Blood samples show that children have elevated markers of inflammation, such as interleukin 6, if they were exposed to higher air pollution. Further, higher air pollution was linked to lower cardiac autonomic regulation in children, which impacts how fast the heart beats and how hard it pumps, according to the study.
In the study, published Aug. 3 date in the journal New Directions for Child and Adolescent Research, researchers looked at blood samples from more than 100 healthy children ages 9-11 in the Sacramento area where pollutants near their homes were recorded by the Environmental Protection Agency. The study was authored by Anna M. Parenteau, a doctoral student, and Camelia E. Hostinar, associate professor, both from the UC Davis Department of Psychology. The work took place at UC Davis.
These findings are important because exposure to pollutants released during wildfires has been related to numerous negative health outcomes in children, who have smaller bodies and organ systems than adults, including asthma and decreased lung function, as well as neurodevelopmental outcomes like attention deficit hyperactivity disorder, autism, and deficits in school performance and memory, researchers said.
Looked at particulates
Researchers looked at fine particulate matter data from the EPA (PM2.5) — or the fine particles that can penetrate lungs and pass into the bloodstream — finding the children’s blood contained markers of systemic inflammation. Additionally, PM2.5, which refers to particulate matter measuring 2.5 micrometers or smaller by the EPA, was linked to lower cardiac autonomic regulation assessed using an electrocardiogram. Specifically, researchers used data files maintained by the EPA, which have daily air quality summary information from each outdoor monitor in the country.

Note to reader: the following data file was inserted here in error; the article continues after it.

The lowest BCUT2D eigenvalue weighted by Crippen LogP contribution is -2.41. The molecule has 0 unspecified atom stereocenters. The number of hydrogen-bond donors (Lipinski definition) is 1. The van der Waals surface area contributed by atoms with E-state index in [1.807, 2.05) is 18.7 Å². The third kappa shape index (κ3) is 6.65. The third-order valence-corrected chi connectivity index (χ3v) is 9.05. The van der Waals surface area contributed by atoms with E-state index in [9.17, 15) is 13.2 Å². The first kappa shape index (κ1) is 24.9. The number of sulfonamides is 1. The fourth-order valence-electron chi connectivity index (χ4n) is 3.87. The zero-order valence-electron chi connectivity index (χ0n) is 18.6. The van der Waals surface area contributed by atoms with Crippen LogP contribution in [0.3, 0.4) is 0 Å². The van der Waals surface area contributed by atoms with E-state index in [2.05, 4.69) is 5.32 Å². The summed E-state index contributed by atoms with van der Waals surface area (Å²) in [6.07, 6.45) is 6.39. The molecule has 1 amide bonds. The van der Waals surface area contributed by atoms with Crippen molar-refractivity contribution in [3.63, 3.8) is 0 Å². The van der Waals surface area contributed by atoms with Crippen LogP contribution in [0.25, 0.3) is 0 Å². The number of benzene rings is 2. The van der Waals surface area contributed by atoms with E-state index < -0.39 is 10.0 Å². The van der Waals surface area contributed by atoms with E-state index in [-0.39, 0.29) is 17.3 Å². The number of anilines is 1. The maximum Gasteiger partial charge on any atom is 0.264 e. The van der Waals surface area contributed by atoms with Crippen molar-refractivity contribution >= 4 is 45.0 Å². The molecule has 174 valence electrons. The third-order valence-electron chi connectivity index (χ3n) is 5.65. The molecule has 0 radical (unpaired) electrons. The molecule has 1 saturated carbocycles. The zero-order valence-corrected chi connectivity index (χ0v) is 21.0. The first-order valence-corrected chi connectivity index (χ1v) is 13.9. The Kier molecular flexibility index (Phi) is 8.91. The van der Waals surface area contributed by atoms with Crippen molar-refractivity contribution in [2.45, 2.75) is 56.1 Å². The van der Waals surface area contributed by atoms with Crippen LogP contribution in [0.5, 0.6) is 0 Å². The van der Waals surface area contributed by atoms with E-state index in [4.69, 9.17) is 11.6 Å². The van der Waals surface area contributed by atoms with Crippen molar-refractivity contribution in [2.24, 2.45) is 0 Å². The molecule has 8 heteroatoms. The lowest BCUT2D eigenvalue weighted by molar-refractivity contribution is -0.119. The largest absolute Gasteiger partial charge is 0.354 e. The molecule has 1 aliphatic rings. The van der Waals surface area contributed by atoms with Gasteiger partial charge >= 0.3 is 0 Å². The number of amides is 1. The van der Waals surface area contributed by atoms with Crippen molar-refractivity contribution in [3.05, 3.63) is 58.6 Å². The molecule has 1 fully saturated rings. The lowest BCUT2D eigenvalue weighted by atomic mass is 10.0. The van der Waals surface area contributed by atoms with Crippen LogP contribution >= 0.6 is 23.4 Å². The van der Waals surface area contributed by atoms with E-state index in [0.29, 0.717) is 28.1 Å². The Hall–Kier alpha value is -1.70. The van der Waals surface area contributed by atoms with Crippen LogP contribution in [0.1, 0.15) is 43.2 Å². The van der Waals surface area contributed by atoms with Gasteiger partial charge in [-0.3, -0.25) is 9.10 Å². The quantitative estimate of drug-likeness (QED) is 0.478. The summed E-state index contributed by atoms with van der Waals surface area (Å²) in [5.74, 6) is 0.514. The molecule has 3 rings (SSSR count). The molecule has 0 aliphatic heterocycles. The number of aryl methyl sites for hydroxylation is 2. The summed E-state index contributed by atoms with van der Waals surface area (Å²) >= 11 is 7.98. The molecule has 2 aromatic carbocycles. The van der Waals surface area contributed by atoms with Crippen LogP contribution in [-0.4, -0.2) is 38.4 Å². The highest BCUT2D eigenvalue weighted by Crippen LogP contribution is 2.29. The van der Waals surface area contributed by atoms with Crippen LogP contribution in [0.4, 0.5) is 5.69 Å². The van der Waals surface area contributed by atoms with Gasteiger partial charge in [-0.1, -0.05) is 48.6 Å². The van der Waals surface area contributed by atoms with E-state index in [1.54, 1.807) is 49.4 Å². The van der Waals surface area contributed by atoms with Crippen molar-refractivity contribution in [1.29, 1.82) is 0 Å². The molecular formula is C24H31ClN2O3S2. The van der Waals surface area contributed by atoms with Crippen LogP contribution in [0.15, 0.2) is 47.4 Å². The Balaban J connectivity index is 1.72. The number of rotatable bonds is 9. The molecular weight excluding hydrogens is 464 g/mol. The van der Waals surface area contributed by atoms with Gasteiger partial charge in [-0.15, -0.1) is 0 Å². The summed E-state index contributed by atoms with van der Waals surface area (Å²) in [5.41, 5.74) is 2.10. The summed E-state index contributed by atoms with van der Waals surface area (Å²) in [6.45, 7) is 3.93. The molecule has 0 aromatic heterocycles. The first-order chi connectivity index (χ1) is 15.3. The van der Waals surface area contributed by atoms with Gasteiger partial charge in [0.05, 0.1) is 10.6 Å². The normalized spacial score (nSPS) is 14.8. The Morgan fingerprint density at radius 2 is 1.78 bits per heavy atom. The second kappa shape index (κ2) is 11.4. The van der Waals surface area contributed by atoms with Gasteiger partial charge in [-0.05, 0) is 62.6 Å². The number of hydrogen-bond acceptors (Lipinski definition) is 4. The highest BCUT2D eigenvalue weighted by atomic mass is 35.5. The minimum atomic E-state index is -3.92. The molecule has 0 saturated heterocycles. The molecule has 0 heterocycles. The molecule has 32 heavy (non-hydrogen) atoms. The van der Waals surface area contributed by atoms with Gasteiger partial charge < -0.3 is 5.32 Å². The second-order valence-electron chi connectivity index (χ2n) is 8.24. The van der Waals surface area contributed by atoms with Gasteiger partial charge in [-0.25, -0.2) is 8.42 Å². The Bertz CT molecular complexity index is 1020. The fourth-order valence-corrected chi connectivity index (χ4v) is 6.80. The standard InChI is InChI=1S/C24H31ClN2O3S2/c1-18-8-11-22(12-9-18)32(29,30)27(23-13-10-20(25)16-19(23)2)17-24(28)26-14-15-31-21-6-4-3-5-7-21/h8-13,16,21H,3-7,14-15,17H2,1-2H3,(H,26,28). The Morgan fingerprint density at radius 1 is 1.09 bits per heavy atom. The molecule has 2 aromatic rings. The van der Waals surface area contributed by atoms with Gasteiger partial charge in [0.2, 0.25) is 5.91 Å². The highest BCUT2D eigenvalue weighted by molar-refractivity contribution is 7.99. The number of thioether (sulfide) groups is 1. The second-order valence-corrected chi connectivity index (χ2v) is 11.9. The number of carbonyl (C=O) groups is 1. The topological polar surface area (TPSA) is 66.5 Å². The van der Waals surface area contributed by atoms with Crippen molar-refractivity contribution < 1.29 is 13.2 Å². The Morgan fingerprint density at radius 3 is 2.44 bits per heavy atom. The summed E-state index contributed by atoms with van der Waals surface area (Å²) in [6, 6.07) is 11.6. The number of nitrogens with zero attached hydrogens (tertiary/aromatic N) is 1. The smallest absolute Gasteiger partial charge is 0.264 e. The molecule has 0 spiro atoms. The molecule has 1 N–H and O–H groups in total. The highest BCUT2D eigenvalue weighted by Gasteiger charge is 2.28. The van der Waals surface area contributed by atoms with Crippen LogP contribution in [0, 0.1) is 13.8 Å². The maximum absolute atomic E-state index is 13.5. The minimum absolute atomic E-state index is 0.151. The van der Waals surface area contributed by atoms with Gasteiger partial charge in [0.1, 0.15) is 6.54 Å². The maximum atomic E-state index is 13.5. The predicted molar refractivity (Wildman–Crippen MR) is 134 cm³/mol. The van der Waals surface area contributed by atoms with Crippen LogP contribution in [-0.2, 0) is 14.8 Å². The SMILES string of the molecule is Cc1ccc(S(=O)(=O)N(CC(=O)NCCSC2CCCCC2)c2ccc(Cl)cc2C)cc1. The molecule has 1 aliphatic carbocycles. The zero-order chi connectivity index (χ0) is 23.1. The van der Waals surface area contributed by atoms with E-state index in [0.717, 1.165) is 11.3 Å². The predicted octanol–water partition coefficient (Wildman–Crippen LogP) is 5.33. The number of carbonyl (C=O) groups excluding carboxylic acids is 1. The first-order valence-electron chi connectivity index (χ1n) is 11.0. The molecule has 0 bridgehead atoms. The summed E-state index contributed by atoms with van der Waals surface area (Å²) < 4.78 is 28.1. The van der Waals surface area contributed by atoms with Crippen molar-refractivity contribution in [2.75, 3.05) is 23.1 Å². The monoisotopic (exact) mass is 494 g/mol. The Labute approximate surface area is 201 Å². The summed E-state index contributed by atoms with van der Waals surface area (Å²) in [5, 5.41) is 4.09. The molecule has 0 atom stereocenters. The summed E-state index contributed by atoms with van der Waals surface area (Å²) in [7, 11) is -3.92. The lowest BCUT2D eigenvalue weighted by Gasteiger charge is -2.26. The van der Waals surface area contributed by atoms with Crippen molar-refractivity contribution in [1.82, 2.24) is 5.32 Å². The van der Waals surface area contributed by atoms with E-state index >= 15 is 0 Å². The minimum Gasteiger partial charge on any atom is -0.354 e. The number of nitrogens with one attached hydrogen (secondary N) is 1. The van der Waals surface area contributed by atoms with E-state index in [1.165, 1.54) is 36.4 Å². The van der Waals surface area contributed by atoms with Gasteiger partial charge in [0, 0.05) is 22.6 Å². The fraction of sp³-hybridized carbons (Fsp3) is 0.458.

In total, 27 of the children studied had inflammation markers in their blood recorded during significant fires when their neighborhoods recorded significant levels of PM2.5 in the air. These times when fires were burning included during the Mendocino Complex Fire in 2018, which was active about 100 miles from the lab where blood was drawn. The findings were similar to those found in an earlier study, in which the blood of young primates was collected by UC Davis researchers after significant wildfires.
“By examining daily and monthly levels of particulate matter in relation to children’s inflammation and autonomic physiology, this study further demonstrates the immediate consequences of exposure to air pollution, which may increase risk of future disease,” Parenteau said. Furthermore, Parenteau added: “As climate change continues to impact children and families, it is paramount to understand the impact of environmental contaminants such as air pollution on children’s physiology.”
Previous studies with children have shown significant associations between ambient air pollution and allergic sensitization, respiratory symptoms, and ultra-structural and cellular changes to their lungs and airways, researchers said.
Researchers have found children may be especially susceptible to the effects of air pollution, given that, compared to adults, they have a higher intake of contaminants and greater lung surface area relative to their body weight.
Continued developmental research on environmental contaminants can sound the alarm about the effects of air pollution and inform policy changes that could promote long-term population health, researchers concluded.
Co-authors, all who had graduated and completed research at UC Davis during the study, include researchers from University of Trier, Germany; UC San Francisco; Whitman College; and University of Denver.